characterized. A typical configuration for such MEA
is shown in the figure aside. The comprehensive
effort will include SiC electrode fabrication and
electrochemistry characterization.


The work will be principally performed in the IMEPLAHC in Grenoble in collaboration with the lab
MRG-FORTH in Heraklion, Greece.

The main steps of the workplan are:

  • Detailed bibliography.
  • Design of the MEA and the corresponding process steps
  • Design of the photolithography mask set
  • Optimization of technology steps (plasma etching, ohmic contacts)
  • Fabrication of the MEA
  • Electrochemical evaluation of the MEA

For further information contact:
Dr. Konstantinos Zekentes ,

References :
[1] J. P. Donoghue, “Bridging the brain to the world: a perspective on neural interface systems,” Neuron, vol. 60, pp. 511-21, Nov 6 2008.
[2] R. Yakimova, R.M. Petoral, G.R. Yazdi, C. Vahlberg, A. Lloyd Spetz, and K. Uvdal: Surface functionalization and biomedicalapplications based on SiC, J. Phys. D: Appl. Phys.40, 6435–6442 (2007)
[3] S.E. Saddow, C.L. Frewin, C. Coletti, N. Schettini, E. Weeber, A. Oliveros, and M. Jarosezski: Single crystal silicon carbide: Abiocompatible and hemocompatible semiconductor for advanced bio-medical applications, Mater. Sci. Forum 679–680, 824–830 (2011).
[4] C. Coletti, M.J. Jaroszeski, A. Pallaoro, M. Hoff, S. Iannotta, andS.E. Saddow: Biocompatibility and wettability of crystalline SiCand Si surfaces. In29th Annual International Conference of theIEEE Engineering in Medicine and Biology Society, Lyon, France,2007; pp. 5849–5852.17. C.L. Frewin, M. Jarosze
[5] Kordina, O. & Saddow, S. E. 2004. Silicon carbide overview. In: SADDOW, S. E. & AGARWAL, A. (eds.) Advances in
Silicon Carbide Processing and Applications. 1 ed. Boston, MA, U.S.A.: Artech House, Inc.
[6] Saddow, S. E. (ed.) 2011. Silicon Carbide Biotechnology: A Biocompatible Semiconductor for Advanced Biomedical Devices and Applications, Amsterdam: Elsevier.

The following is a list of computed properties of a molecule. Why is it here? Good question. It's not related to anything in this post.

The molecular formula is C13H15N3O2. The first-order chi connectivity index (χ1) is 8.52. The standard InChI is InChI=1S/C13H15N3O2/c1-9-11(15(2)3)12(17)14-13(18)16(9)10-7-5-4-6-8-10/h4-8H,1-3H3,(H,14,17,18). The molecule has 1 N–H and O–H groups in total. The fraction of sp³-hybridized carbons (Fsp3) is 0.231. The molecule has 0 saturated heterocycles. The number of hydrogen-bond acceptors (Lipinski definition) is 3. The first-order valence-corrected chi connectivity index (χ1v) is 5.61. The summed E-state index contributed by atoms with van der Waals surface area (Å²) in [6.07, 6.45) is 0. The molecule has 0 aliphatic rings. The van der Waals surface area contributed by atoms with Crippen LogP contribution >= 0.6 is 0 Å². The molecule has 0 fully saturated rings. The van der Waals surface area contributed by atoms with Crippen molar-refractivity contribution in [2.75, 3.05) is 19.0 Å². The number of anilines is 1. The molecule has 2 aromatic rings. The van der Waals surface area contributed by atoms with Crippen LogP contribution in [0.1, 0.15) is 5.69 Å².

[7] SiC biotechnology for advanced biomedical applications, 2013. Presentation. Directed by Saddow, S. E. University of Sao Paulo, Sao Carlos, Brasil.
[8] C.L.Frewin, C.Locke, L.Mariusso, E.J.Weeber, and S.E.Saddow, “Silicon Carbide Neural Implants: in vivo Neural Tissue Reaction,” Neural Engineering (NER), 6th International IEEE/EMBS Conference on, pp. 661 – 664, 2013.
[9] M. Gazziro et al., “Transmission of wireless neural signals through a 0.18µm CMOS low-power amplifier,” 2015 37th Annual International Conference of the IEEE Engineering in Medicine and Biology Society (EMBC), Milan, 2015, pp. 5094- 5097. doi: 10.1109/EMBC.2015.7319537
[10] Bernardin, E., Frewin, C. L., Dey, A., Everly, R., Ul Hassan, J., Janzén, E., Pancrazio, J. & Saddow, S. E. 2016.Development of an all-SiC neuronal interface device. MRS Advances, FirstView, 1-6, and in
[11] Evans K. Bernardin, Christopher L. Frewin, Richard Everly, Joseph J. Pancrazio and Stephen E. Saddow, “3C-Silicon Carbide Intracortical Neural Interfaces”, presented in 21 Annual Meeting of North America Neuromodulation Society (NANS18)
[12] Evans K. Bernardin, Christopher L. Frewin, Richard Everly, Jawad Ul Hassan and Stephen E. Saddow, Demonstration of a Robust All-Silicon-Carbide Intracortical Neural Interface, Micromachines 2018, 9(8): 412.
[13] Park, J., Park, K.-S., Won, J.-I., Kim, K.-H., Koo, S., Kim, S.-G. & Mun, J.-K. 2017. Control of pn-junction turn-on voltage in 4H-SiC merged PiN Schottky diode. Applied Physics Letters, 110, 142103.
[14] Tanaka, A. 2004. Toxicity of indium arsenide, gallium arsenide, and aluminium gallium arsenide. Toxicology and Applied Pharmacology, 198, 405-411.
[15] Kashiwada, T., Watanabe, T., Ootani, Y., Tateyama, Y. & Einaga, Y. 2016. A Study on Electrolytic Corrosion of BoronDoped Diamond Electrodes when Decomposing Organic Compounds. ACS Applied Materials & Interfaces, 8, 28299-28305.
[16] Pakes, A., Skeldon, P., Thompson, G. E., Fraser, J. W., Moisa, S., Sproule, G. I., Graham, M. J. & Newcomb, S. B. 2003. Anodic oxidation of gallium nitride. Journal of Materials Science, 38, 343-349.
[17] Minghu, P., Liangbo, L., Wenzhi, L., Soo Min, K., Qing, L., Jing, K., Mildred, S. D. & Vincent, M. 2016. Modification of the electronic properties of hexagonal boron-nitride in BN/graphene vertical heterostructures. 2D Materials, 3, 045002.